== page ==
In the aftermath of her son’s death, Rice was thrust into a spotlight she wasn’t entirely prepared for.

“A lot of us parents don’t know what to say or how we should be acting. There is a certain way you have to go in front of the media to let them know that you want justice for your baby.”

When Rice first began working with attorneys, she was anxious about having to speak publicly.

“You can see I look like a deer in headlights,” she says of early interviews. She was angry, but she had been told she wasn’t supposed to show her rage. She felt constrained and underinformed, and she didn’t want the organizers and lawyers to “handle everything.” She wanted to be involved in strategy, court filings, and decision-making… she felt her intelligence was being insulted. At times, she lashed out; at other times, she retreated. “You can lose your mind in a situation like this,” she tells me. “Especially with my son being global.”

In addition to the list of demands she released with Risher, Rice also suggested that the leaders she named should have put more time into educating the parents who lost children instead of rushing to speak for them.

“They should not be standing on the front line like this was they child,” she says. “You supposed to be uplifting the family, the community, teaching us how to love on each other, not bickering and fighting about who gon’ get the next case or who gon’ be on TV next. It’s a mess.”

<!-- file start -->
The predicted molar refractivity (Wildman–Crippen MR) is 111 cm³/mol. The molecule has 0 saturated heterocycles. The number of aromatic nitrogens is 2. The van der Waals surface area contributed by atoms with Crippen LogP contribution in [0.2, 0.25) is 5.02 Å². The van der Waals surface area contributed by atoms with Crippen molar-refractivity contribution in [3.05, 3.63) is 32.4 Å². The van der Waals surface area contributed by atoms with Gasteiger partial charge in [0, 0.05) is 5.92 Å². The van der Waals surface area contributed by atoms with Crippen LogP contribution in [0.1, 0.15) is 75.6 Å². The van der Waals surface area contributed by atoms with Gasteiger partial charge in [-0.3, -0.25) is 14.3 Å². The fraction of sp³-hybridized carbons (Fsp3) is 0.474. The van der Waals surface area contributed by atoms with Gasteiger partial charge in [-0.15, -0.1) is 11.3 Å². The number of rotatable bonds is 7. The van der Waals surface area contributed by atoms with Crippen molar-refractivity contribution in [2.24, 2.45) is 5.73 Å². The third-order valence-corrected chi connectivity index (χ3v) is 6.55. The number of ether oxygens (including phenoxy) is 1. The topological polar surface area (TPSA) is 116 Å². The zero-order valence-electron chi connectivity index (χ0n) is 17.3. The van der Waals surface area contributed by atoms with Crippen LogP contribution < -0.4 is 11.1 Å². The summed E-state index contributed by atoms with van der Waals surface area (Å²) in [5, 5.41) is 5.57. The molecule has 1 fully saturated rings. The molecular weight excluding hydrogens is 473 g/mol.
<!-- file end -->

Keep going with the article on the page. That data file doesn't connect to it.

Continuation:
Rice pointed to book and movie deals and asked these leaders and Lil Baby’s Grammy performance and asked, “What was you doing?”

Again, she addressed Mallory specially.

“I heard her say this is a job. Who hired you? Who sent you? Are you showing up as an activist or an entertainer?”

As we reported earlier, Tamika Mallory addressed Rice’s initial comments in her podcast. 

In response to this new story, in a statement to MadameNoire, Mallory said:

“As a social justice advocate and movement strategist I remain committed to the fight against injustice and oppression that plagues and suffocates communities of color, particularly Black communities, worldwide. I am deeply grateful for the families who champion and believe in Until Freedom’s mission and are aligned with our organization’s principles and values…”

In addition to her criticism, Rice offered suggestions about what she would like to see movement leaders do going forward.

“All of the families should be getting therapy, and all of them should be getting the tools to speak for themselves, not have people speak for them…

I think they can make things right with the community and try to show the community that they are working and not just talking … you got these corporate people listening to you like you doing the work, and you not doing the work if you not in these streets.”

In her interview with Perry, Rice also explained that she’s in the process of reopening Tamir’s case.

“My kids and I can have some bit of peace, peace of mind. My son’s human rights were violated. Just like George Floyd as well as lots of other families. And that’s what America needs to make right, the human-rights aspect of this. The whole thing needs to be dismantled. Or they could split the country up and put us on half.

You can read Samaria’s full interview with The Cut, here.